browser icon
You are using an insecure version of your web browser. Please update your browser!
Using an outdated browser makes your computer unsafe. For a safer, faster, more enjoyable user experience, please update your browser today or try a newer browser.

What do I do with my data??

Posted by on November 23, 2014

This time of year, most of the questions I get focus on how to graph the data collected. If you are trying to decide between a line graph and a bar graph… it usually is not your choice. The type of data and type of project dictate what, mathematically, you are “allowed” to do.

Here is a reminder:

LINE GRAPH – you must have quantitative and continuous data for both your independent and dependent variables. That is data that can be assigned a number that could be logically placed on a number line. For example, temperature, time, size, weight, wavelength, speed, etc. HOWEVER – if either of your variables are qualitative you CAN NOT use a line graph (even though your graphing program will let you!!). This is one of the biggest mistakes I see at science fairs.

BAR GRAPH – the overwhelming majoring of science fair projects are best presented with a bar graph. Usually that means you have a qualitative variable on the x-axis (horizontal) and a quantitative variable on your y-axis (vertical). Use bar graphs for all projects that have different “treatments”, for example: different conditions under which you pop popcorn, or freeze liquid, or bounce balls, or break eggs, or grow plants, or fly paper airplanes, etc. Use bar graphs too if you are varying colors (e.g. red vs. blue) or groups (e.g. male vs. female; different types of soda; different types of seeds; etc.).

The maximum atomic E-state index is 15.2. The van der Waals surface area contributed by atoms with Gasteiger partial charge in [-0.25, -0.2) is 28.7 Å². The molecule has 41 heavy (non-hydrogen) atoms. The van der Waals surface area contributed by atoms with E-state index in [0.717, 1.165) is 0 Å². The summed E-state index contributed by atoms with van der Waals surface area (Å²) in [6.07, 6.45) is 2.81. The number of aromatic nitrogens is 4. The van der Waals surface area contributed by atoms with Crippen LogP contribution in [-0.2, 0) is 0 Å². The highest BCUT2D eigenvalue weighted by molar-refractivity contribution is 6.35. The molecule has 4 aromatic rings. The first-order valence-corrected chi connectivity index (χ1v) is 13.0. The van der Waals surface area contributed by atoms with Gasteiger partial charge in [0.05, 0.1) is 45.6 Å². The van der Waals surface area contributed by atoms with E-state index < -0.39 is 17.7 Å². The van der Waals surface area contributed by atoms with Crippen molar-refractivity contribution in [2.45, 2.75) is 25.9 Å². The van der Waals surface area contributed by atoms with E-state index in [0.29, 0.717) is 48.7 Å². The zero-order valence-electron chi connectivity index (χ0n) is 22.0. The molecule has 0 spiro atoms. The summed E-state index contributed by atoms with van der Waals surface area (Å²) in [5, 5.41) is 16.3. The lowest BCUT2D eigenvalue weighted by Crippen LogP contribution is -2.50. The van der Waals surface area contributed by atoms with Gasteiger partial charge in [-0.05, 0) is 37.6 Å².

With yes/no data (or counts):
—You might be able to make a pie chart showing the percentage of yes vs. no or
—You might be able to make a bar graph by calculating the number of yes (or no) divided by the number of attempts (or trials) and then you have a number for your y-axis. For example if you ask 20 women and a question and 10 answer yes and ask 20 men the same question and 5 say yes; then you could calculate the percentage of women who answered yes (10/20*100 = 50%) vs. the percentage of men (5/20*100 = 25%) and graph the percentage.
—The same applies to projects where you have “counted” the occurrence of something, for example the number of times the can floated; or flower died; or egg broke. Convert “counts” into percentages and make a bar graph or pie chart depending on your project.